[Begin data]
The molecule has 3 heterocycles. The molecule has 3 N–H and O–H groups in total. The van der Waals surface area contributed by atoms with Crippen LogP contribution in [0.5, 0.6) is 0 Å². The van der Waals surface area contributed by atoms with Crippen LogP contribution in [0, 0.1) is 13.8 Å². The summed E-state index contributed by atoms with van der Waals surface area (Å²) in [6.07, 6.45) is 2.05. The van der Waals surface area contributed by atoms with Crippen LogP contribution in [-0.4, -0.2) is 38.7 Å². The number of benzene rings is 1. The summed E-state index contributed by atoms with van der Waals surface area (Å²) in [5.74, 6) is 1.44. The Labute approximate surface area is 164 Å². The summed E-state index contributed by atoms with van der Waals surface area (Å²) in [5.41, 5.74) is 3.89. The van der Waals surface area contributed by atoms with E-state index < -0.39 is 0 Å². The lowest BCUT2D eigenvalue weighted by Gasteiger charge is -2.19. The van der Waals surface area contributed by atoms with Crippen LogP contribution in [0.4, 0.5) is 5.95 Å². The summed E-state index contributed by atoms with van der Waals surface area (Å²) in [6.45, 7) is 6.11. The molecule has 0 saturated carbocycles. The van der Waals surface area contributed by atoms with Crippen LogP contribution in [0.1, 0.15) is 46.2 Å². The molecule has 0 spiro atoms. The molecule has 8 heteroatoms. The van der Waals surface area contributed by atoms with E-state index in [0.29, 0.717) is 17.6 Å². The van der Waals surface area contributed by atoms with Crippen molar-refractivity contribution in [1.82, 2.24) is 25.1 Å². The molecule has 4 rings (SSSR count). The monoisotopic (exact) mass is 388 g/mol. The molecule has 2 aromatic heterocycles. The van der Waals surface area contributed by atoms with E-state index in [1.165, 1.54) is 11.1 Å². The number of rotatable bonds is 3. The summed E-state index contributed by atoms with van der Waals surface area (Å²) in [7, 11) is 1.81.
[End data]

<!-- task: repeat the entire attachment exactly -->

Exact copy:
The molecule has 3 heterocycles. The molecule has 3 N–H and O–H groups in total. The van der Waals surface area contributed by atoms with Crippen LogP contribution in [0.5, 0.6) is 0 Å². The van der Waals surface area contributed by atoms with Crippen LogP contribution in [0, 0.1) is 13.8 Å². The summed E-state index contributed by atoms with van der Waals surface area (Å²) in [6.07, 6.45) is 2.05. The van der Waals surface area contributed by atoms with Crippen LogP contribution in [-0.4, -0.2) is 38.7 Å². The number of benzene rings is 1. The summed E-state index contributed by atoms with van der Waals surface area (Å²) in [5.74, 6) is 1.44. The Labute approximate surface area is 164 Å². The summed E-state index contributed by atoms with van der Waals surface area (Å²) in [5.41, 5.74) is 3.89. The van der Waals surface area contributed by atoms with E-state index < -0.39 is 0 Å². The lowest BCUT2D eigenvalue weighted by Gasteiger charge is -2.19. The van der Waals surface area contributed by atoms with Crippen LogP contribution in [0.4, 0.5) is 5.95 Å². The summed E-state index contributed by atoms with van der Waals surface area (Å²) in [6.45, 7) is 6.11. The molecule has 0 saturated carbocycles. The van der Waals surface area contributed by atoms with Crippen LogP contribution in [0.1, 0.15) is 46.2 Å². The molecule has 0 spiro atoms. The molecule has 8 heteroatoms. The van der Waals surface area contributed by atoms with E-state index in [0.29, 0.717) is 17.6 Å². The van der Waals surface area contributed by atoms with Crippen molar-refractivity contribution in [1.82, 2.24) is 25.1 Å². The molecule has 4 rings (SSSR count). The monoisotopic (exact) mass is 388 g/mol. The molecule has 2 aromatic heterocycles. The van der Waals surface area contributed by atoms with E-state index in [1.165, 1.54) is 11.1 Å². The number of rotatable bonds is 3. The summed E-state index contributed by atoms with van der Waals surface area (Å²) in [7, 11) is 1.81.